What you want to know from your customers, and what they need to tell you, are two different things.
While it’s important to find answers to the questions your business might have, answers to questions you never asked are -arguably – more important.
Customer experience is about the connection your brand makes with its customers – potential or existing. And connection is built with communication, not only what you tell customers about you, but what they tell you in return, either voluntarily or otherwise.
Customer feedback is the backbone of customer experience. It can take the form of surveys, product reviews, comments, messages, or polls on social media. Value them, as they will help you improve, grow and keep loyal customers.
The Customer Experience Advantage
“If you want to stay ahead of competition you should never stop listening to customer feedback whether it is positive or negative, prompted or unprompted.” ~ Startquestion.
According to My Feelback, a company that specializes in collecting customer insights, companies that regularly solicit and act on feedback are better positioned to uncover flaws in their business.
This relates to a technical problem with the website, prices that are too high, or some other issue which, otherwise, would have remained off the business’s radar.
Getting useful customer insights is not about the tool used to collect them, it is in the asking.
“The key is to ask the questions that will get you the answers you need, answers which should enable you to optimize your online business to deliver an increased customer experience,” states My Feelback.
So how do you ask the right question? It all comes down to your need, and where your customer is in the purchase life cycle.
From customer satisfaction, retention, referral or likelihood of repurchase, the answers and response rates will depend on the questions you ask.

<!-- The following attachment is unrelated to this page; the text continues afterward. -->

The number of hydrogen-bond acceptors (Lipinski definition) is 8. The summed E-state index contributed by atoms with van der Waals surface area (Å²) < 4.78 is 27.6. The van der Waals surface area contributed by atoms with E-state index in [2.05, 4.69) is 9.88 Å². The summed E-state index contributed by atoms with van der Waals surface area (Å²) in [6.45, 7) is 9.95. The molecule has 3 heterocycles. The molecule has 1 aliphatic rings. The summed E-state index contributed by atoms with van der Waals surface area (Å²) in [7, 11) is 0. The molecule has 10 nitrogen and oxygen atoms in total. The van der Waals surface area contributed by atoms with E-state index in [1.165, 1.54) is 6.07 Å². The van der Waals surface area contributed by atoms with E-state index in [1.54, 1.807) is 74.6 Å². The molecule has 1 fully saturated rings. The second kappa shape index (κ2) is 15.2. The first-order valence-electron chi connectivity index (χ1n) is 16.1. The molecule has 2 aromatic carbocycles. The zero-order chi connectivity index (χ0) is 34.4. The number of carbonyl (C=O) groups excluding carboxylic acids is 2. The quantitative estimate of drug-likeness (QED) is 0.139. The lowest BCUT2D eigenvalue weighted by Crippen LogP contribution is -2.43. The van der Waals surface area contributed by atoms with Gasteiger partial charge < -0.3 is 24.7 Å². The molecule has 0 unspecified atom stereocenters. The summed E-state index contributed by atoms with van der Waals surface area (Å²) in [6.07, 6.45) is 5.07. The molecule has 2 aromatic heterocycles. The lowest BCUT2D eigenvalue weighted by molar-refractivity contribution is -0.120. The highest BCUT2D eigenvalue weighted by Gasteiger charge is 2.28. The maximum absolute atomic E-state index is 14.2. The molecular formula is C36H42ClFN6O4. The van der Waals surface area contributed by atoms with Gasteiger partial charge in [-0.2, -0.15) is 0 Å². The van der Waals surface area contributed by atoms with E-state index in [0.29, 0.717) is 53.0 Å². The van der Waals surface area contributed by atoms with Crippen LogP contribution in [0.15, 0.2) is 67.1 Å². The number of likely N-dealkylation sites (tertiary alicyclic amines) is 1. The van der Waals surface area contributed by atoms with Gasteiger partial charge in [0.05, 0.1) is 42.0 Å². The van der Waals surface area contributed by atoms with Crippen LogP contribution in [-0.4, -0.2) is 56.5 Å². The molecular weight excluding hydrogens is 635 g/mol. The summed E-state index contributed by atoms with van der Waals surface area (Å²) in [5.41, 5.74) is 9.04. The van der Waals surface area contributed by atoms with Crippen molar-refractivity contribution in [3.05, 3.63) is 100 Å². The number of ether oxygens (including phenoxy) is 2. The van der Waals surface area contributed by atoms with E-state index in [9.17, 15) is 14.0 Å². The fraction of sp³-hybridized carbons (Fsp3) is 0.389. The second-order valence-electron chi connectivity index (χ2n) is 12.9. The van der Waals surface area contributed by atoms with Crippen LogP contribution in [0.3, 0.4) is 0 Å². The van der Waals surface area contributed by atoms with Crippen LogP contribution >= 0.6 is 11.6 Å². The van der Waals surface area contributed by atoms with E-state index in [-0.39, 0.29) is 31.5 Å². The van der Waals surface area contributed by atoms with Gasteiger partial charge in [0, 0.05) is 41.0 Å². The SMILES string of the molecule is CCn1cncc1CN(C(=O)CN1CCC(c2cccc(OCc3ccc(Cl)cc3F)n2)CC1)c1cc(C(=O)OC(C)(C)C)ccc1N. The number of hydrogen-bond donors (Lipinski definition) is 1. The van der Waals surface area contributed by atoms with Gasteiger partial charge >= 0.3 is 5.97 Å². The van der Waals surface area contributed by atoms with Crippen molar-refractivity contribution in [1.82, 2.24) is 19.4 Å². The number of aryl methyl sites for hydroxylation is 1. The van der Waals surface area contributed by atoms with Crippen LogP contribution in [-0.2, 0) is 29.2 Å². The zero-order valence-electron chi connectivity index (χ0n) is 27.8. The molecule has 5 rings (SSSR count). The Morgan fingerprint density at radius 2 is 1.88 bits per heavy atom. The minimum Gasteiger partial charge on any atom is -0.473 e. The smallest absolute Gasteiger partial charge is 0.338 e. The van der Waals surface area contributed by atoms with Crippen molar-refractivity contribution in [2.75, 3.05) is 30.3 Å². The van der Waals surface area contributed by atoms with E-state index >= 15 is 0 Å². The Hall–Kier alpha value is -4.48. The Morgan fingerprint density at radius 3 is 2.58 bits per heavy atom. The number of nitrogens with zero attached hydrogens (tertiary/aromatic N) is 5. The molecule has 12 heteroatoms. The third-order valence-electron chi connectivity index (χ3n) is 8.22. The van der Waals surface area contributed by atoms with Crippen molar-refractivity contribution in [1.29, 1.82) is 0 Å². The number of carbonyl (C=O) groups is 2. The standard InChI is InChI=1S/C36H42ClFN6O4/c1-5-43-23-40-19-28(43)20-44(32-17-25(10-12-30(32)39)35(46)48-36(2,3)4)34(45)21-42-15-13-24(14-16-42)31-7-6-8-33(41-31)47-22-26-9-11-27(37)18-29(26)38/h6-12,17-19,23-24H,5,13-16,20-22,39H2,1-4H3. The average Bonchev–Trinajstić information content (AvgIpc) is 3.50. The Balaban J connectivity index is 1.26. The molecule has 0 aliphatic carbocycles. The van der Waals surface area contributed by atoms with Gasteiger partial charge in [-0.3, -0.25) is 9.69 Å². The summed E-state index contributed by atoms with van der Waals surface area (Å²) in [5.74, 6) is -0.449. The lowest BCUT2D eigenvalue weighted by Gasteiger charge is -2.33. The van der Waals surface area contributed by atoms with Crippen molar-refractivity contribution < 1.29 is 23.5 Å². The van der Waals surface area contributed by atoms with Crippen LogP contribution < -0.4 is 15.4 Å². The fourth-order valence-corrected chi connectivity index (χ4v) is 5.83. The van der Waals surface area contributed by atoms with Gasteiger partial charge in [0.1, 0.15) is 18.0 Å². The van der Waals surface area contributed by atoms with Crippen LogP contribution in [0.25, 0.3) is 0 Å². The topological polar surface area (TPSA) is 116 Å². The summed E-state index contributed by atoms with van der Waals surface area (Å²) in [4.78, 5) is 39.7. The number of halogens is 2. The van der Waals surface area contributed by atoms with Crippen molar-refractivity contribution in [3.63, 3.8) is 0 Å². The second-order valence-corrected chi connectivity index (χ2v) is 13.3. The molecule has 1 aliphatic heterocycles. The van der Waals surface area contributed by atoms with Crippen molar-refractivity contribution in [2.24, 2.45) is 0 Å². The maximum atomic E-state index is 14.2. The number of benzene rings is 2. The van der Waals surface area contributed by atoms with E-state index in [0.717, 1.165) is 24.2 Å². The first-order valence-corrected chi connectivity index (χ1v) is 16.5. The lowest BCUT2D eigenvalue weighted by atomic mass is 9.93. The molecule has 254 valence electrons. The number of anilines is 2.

Customer Satisfaction Questions
Measuring customer Satisfaction, for product development/improvement, is also a good indicator customer loyalty and if they will recommend you.
This can take many forms, but the simplest way is through a survey delivered via onsite pop ups, mobile, or email.
The templated approach for customer satisfaction questions should usually be HOW. For example,:
- How satisfied are you? This question can either be generic, using a qualifier like “overall”, or can be more specific, targeting a particular service or aspect of the product.
- How are we doing? Generally, this question is service-oriented. While brands can ask this in a general context, the value is gained when it’s more service-specific.
- How was your trip? For anything related to travel and transportation, this can be used to start a customer feedback questionnaire, or inviting customers to participate in a survey. Going further, it could be more targeted, and refer to taxi cabs, ride-sharing services, or transportation networks.
- How would you rate your experience? With this question, remember that experience is relative to service, and quality is often interchanged with impression. The key here is to be specific, unless the intention is a general inquiry.
One example is how Old Navy transitions from a general question to a detailed survey, by first asking the customers if they want to proceed.